Reuben James’s mum was understandably worried for her boy when he dropped out of music school to travel the world.
The acclaimed pianist and singer gave up a scholarship to Trinity College of Music to go on tour with an up and coming artist he’d met.
“I just had a gut feeling they were going to be big,” he said of his new friend. Skip forward a couple of years and Reuben found himself performing at the Grammy Awards in Los Angeles and sitting next to Stevie Wonder.
It turned out he was right to back Sam Smith, the artist who’s since sold 30 million albums and won four Grammys, three Brit Awards and an Oscar.
Jet-setting Reuben, 28, is back in his home city of Birmingham for the launch of B:Music, the rebranding of the charity responsible for Symphony Hall and Town Hall. The new name better reflects the aim of inspiring a love of live music and supporting musical talent in Birmingham for everyone. In a typical year it reaches more than 18,000 people with learning and participation programmes.
B:Music was there for 14-year-old Reuben when he first started performing at free jazz nights in the foyer of Symphony Hall.
Reuben says: “B:Music backed me from day one and was pivotal in my development. They gave me my first real platform and a chance to showcase my skills on a Friday night. They had me playing after Jamie Cullum and I opened for saxophonist Wayne Shorter at the Town Hall.
“They were always championing my music and giving me access to facilities at Symphony Hall, to help me practice and record. I was involved in B:Music’s education programme and I mentored Xhosa Cole at the Jazzlines Summer School.
“Thanks to B:Music, I learned the craft of performance and how to interact with an audience. All these experiences really shaped me, set me up for my career and gave me the confidence to travel the world.”
B:Music backed me from day one and was pivotal in my development. They gave me my first real platform and a chance to showcase my skills…
Reuben grew up in a musical house in Bromford, Birmingham, with parents who worked in education and had a huge vinyl collection. He listened to Frank Sinatra, Bob Dylan and reggae and started playing the piano at the age of just three.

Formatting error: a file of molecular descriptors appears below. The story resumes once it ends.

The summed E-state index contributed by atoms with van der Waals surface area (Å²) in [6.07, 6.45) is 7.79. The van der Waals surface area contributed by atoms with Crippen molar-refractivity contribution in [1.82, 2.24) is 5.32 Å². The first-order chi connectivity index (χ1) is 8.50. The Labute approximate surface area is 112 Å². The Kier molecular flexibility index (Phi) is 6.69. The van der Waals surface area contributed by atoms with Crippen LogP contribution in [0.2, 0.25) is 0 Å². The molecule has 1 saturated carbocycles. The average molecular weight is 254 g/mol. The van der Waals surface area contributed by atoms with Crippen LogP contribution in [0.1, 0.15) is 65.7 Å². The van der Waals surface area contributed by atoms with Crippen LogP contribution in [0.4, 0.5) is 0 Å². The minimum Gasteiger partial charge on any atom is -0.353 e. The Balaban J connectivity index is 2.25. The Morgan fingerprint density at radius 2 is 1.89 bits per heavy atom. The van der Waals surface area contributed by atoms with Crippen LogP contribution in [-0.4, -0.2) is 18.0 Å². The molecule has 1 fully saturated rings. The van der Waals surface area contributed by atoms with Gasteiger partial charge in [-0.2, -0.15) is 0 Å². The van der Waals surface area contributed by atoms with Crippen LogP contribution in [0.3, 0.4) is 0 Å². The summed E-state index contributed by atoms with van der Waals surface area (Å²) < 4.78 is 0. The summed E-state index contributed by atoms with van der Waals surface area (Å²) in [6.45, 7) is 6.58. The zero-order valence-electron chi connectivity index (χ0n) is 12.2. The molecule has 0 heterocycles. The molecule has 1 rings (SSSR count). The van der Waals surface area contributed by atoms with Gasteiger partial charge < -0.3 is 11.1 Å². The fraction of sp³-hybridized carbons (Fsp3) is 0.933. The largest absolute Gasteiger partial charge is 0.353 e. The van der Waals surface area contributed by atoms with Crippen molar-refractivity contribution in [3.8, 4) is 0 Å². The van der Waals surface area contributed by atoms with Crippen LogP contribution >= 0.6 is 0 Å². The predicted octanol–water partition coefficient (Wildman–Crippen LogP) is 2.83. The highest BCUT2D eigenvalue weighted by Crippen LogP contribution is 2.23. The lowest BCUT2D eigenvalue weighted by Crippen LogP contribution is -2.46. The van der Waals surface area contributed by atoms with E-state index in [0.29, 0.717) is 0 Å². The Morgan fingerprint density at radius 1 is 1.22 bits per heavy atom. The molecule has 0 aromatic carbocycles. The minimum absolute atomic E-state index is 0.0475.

“People say I have a natural talent, but I honestly don’t think I do,” he muses. “I wasn’t born with mad skills. I wasn’t very good, but that motivated me to get good. I practised the piano for five or six hours a day.
“But it’s not just the hours you put in. If you don’t have personality and stories to tell, your music isn’t going to connect with people. It’s a mixture of hard work and being exposed to really good musicians who pushed me.”
In Reuben’s teenage years, those musicians were jazz legends Andy Hamilton, Ruby Turner and Abram Wilson. He went on to work with artists including Nile Rodgers, Mary J Blige, Joni Mitchell, Liam Payne and Little Mix – plus John Legend, who inspired him to make music his career.
“I saw him at the Birmingham Academy when I was 12. He played Ordinary People and you could have heard a pin drop. I thought ‘This guy is pretty cool, I want to be able to do this. Let’s go!’. I got to work with him 10 years later, which is even cooler.”
Multi-talented Reuben – full name Reuben James Butler – is now running his own label, Rufio Records, and auditioning for acting roles. He’s been writing the music for series two of the Apple TV comedy drama Ted Lasso with Marcus Mumford (“he’s a really good friend”) and dipping his toe in other creative projects, such as fashion shoots for Paul Smith and Dunhill.
“I love my clothes,” he says of his cool style. “I have about 70 hats. That’s just a guess though as I’ve probably lost about 40.”
Coming up for Reuben is the release of more singles – his latest, Closer, was out in June. It follows last year’s EP Slow Down, “a reminder to people to breathe and relax, a little escape from the madness”. There will also be a summer of live gigs, including B:Music’s first Jazz Fest, with Reuben back at Symphony Hall.
“I was the first on stage when Ronnie Scott’s opened up again in London in April and it felt so good to be back. But it’s always great playing Birmingham, my home crowd. Birmingham has a very special place in my heart and I will always come back for my mum’s cooking. Plus there’s so much culture and vibes here. I’m very grateful to be part of B:Music’s soulful family.”
With thanks to Roz Laws for article and Richard Battye for photography